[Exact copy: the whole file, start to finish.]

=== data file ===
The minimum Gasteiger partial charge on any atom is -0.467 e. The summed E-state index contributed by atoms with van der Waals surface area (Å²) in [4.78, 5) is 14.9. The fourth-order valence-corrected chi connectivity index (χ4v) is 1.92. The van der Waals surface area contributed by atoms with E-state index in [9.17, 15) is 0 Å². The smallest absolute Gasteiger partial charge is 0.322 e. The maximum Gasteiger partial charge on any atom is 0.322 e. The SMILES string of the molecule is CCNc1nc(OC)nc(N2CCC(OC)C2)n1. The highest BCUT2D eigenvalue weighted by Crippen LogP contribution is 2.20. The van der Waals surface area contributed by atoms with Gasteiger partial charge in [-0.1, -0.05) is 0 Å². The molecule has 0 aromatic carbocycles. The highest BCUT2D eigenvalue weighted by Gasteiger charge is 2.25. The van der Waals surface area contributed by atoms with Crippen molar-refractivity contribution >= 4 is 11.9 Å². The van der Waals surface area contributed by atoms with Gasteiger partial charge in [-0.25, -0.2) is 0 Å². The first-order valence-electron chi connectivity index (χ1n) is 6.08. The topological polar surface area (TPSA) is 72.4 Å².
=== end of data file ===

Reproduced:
The minimum Gasteiger partial charge on any atom is -0.467 e. The summed E-state index contributed by atoms with van der Waals surface area (Å²) in [4.78, 5) is 14.9. The fourth-order valence-corrected chi connectivity index (χ4v) is 1.92. The van der Waals surface area contributed by atoms with E-state index in [9.17, 15) is 0 Å². The smallest absolute Gasteiger partial charge is 0.322 e. The maximum Gasteiger partial charge on any atom is 0.322 e. The SMILES string of the molecule is CCNc1nc(OC)nc(N2CCC(OC)C2)n1. The highest BCUT2D eigenvalue weighted by Crippen LogP contribution is 2.20. The van der Waals surface area contributed by atoms with Gasteiger partial charge in [-0.1, -0.05) is 0 Å². The molecule has 0 aromatic carbocycles. The highest BCUT2D eigenvalue weighted by Gasteiger charge is 2.25. The van der Waals surface area contributed by atoms with Crippen molar-refractivity contribution >= 4 is 11.9 Å². The van der Waals surface area contributed by atoms with Gasteiger partial charge in [-0.25, -0.2) is 0 Å². The first-order valence-electron chi connectivity index (χ1n) is 6.08. The topological polar surface area (TPSA) is 72.4 Å².